In a 30-day period, an AP review found, the FBI flew above more than 30 cities in 11 states, including parts of Boston, Chicago, Dallas, Houston, Minneapolis, Phoenix and Seattle, as well as southern California.

The FBI told Congress in 2010 it had at least 115 planes.

The FBI’s aviation program is not classified and is used to follow terrorists, spies and criminals, FBI Deputy Director said in a statement following the AP investigation.

According to the AP probe, the planes are equipped with high-tech cameras and, in rare instances, technology that allows the FBI to track thousands of cellphones.

The FBI said the aircraft are not equipped, designed or used for bulk collection or mass surveillance. Neither are they routinely equipped with technology that mimics cell towers and lets the FBI locate and intercept communications from cell phones and wireless devices.

Flights in Dearborn fit a pattern used by the FBI in other cities, including in May in Baltimore following riots after the death of a black man, Freddie Gray, who was injured while in police custody.

The Cessna flew over the Dearborn area in slow-speed, counterclockwise orbits several miles wide and about one mile above the ground.

The Cessna’s orbits were nearly identical, bordered by Michigan Avenue to the north, Telegraph Road to the west, Ecorse

Road to the south and Greenfield Road to the east.

Each night, the Cessna made 19 nearly identical loops over the Dearborn area and neighboring communities, including parts of Dearborn Heights, Allen Park, Taylor and Melvindale.

Focus of surveillance

The center of the surveillance area is near the Dearborn Public Schools building on Audette, east of West Outer Drive.

At 5:51 p.m. Saturday, the four-seat Cessna, white with a splash of red on the nose and tail, first appeared on radar flying over a neighborhood of $300,000 homes in Harrison Township, north of Metro Parkway in Macomb County.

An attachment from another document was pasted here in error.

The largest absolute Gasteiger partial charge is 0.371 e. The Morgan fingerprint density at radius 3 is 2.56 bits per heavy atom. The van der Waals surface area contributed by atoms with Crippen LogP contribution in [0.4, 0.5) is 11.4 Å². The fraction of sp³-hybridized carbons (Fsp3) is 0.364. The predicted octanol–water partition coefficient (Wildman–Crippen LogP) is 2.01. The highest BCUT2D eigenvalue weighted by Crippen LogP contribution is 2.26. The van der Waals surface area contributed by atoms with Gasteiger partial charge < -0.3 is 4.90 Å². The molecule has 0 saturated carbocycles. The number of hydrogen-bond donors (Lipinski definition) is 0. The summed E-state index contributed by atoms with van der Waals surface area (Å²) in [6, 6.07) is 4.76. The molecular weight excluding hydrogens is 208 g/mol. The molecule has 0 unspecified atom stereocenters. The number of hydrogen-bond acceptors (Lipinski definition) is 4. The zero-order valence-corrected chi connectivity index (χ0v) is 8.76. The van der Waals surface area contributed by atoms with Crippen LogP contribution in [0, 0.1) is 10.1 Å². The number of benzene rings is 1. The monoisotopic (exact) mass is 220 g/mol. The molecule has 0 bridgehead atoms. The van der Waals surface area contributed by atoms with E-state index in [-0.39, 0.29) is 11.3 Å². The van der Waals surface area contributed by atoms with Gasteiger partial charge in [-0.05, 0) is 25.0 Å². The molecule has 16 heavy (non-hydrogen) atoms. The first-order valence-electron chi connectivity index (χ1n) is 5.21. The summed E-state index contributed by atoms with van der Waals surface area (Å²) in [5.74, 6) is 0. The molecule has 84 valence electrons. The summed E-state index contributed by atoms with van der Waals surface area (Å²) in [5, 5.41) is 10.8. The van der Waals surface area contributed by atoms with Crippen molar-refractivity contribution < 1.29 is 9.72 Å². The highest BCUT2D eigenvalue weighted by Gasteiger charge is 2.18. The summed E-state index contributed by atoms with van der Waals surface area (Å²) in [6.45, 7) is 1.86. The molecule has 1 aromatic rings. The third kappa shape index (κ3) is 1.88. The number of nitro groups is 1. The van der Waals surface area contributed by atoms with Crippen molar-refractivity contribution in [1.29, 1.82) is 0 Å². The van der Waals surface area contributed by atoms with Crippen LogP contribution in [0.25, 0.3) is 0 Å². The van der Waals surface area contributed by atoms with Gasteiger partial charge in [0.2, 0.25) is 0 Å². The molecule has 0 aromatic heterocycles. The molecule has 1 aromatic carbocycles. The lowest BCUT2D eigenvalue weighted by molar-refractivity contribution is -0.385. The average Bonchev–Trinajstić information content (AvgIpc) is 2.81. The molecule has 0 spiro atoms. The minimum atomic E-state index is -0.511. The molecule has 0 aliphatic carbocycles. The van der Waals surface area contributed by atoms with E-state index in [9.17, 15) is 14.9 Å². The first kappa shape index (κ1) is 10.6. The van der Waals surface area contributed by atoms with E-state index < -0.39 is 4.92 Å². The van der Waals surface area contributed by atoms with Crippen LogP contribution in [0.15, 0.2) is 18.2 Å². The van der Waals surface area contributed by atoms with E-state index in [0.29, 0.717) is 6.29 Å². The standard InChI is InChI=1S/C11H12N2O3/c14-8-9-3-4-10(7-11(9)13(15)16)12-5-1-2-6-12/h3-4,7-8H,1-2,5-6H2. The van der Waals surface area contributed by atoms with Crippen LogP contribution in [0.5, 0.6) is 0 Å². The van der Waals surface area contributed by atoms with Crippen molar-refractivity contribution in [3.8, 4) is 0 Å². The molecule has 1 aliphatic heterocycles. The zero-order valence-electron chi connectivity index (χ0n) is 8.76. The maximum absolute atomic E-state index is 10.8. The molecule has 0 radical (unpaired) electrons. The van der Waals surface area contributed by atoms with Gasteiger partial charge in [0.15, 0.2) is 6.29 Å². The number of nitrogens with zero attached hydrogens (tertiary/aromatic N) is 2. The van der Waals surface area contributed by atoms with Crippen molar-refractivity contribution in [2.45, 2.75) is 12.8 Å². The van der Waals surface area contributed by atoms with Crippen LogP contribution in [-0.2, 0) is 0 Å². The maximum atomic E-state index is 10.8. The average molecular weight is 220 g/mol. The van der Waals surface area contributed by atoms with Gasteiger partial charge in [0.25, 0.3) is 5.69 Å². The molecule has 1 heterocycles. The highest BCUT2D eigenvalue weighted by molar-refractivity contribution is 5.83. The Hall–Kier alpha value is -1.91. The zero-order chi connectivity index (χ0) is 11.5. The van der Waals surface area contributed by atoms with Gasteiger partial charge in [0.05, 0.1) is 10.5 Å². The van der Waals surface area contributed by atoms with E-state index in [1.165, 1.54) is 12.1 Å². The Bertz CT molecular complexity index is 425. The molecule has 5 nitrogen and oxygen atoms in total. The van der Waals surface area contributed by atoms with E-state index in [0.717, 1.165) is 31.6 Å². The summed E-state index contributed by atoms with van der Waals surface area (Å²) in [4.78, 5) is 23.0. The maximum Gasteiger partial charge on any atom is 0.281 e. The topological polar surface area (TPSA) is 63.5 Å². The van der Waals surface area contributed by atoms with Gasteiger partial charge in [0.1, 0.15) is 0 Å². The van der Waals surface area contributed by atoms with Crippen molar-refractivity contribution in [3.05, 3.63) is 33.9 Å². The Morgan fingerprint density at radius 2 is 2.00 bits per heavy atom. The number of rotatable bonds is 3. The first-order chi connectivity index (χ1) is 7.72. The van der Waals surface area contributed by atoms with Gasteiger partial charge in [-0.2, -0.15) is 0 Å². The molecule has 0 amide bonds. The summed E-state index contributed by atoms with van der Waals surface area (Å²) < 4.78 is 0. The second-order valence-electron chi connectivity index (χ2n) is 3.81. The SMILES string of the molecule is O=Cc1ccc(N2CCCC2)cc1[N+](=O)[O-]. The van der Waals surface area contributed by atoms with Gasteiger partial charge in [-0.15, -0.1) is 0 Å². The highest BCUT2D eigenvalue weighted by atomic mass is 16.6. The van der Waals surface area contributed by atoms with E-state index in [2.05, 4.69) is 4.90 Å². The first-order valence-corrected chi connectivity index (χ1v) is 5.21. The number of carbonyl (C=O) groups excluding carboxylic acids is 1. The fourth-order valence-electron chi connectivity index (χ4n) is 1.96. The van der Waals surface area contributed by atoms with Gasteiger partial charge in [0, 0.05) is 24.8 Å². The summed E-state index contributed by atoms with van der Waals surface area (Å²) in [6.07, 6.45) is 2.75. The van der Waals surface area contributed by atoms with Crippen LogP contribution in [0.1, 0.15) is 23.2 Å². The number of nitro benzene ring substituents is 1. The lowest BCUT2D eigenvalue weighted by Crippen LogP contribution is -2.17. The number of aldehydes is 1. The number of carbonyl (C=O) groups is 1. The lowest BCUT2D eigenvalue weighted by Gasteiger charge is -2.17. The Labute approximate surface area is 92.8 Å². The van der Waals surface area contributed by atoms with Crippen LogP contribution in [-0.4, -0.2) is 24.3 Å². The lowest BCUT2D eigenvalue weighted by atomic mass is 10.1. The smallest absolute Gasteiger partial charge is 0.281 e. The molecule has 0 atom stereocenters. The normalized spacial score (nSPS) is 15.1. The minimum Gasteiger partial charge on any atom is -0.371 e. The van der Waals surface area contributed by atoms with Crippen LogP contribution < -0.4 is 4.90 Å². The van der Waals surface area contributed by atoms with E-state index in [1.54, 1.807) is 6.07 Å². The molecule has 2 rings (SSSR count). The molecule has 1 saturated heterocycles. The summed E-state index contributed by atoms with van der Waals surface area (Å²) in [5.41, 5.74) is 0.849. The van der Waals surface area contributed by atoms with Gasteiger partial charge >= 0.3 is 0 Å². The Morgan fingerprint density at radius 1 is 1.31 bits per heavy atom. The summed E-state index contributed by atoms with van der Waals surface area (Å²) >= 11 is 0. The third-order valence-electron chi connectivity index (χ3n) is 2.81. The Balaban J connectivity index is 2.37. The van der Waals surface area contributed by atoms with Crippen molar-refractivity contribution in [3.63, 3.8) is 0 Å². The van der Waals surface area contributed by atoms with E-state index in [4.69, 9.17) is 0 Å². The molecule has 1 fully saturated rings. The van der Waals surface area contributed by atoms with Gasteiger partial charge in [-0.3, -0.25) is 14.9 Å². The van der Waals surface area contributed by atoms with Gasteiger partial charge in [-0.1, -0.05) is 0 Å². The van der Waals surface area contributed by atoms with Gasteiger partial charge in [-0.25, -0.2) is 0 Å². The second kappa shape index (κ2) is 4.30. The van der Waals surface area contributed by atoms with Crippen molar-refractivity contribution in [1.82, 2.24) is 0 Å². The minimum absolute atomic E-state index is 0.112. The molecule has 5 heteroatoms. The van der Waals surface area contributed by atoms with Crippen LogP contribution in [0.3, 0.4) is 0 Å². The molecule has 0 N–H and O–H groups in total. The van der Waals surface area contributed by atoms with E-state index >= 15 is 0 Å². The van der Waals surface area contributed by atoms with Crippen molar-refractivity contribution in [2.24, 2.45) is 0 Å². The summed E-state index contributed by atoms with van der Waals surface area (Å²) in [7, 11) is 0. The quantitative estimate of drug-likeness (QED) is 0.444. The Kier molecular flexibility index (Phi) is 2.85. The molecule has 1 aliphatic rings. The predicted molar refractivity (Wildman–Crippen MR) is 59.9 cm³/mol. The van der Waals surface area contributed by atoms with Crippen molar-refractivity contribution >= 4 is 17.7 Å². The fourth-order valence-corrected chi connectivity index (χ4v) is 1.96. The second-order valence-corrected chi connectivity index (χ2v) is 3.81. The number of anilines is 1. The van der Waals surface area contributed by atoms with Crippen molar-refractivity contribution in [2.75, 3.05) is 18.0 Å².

The plane zigzagged over the community and neighboring Clinton Township before flying south and cutting west across Hamtramck and Detroit.

By 7:32 p.m., the Cessna was in Dearborn.

The plane spent more than 90 minutes making 19 loops, covering an area that includes several landmarks, including Greenfield Village, Ford Motor Co.’s Dearborn Development Center, Edsel Ford High School and the American Muslim Center on West Outer Drive.

The FBI did not alert Dearborn Police before, or after, the flights.

See Maps Showing Where FBI Planes Are Watching From Above By Peter Aldhous and Charles Seife

Each weekday, dozens of U.S. government aircraft take to the skies and slowly circle over American cities. Piloted by agents of the FBI and the Department of Homeland Security (DHS), the planes are fitted with high-resolution video cameras, often working with “augmented reality” software that can superimpose onto the video images everything from street and business names to the owners of individual homes. At least a few planes have carried devices that can track the cell phones of people below. Most of the aircraft are small, flying a mile or so above ground, and many use exhaust mufflers to mute their engines — making them hard to detect by the people they’re spying on.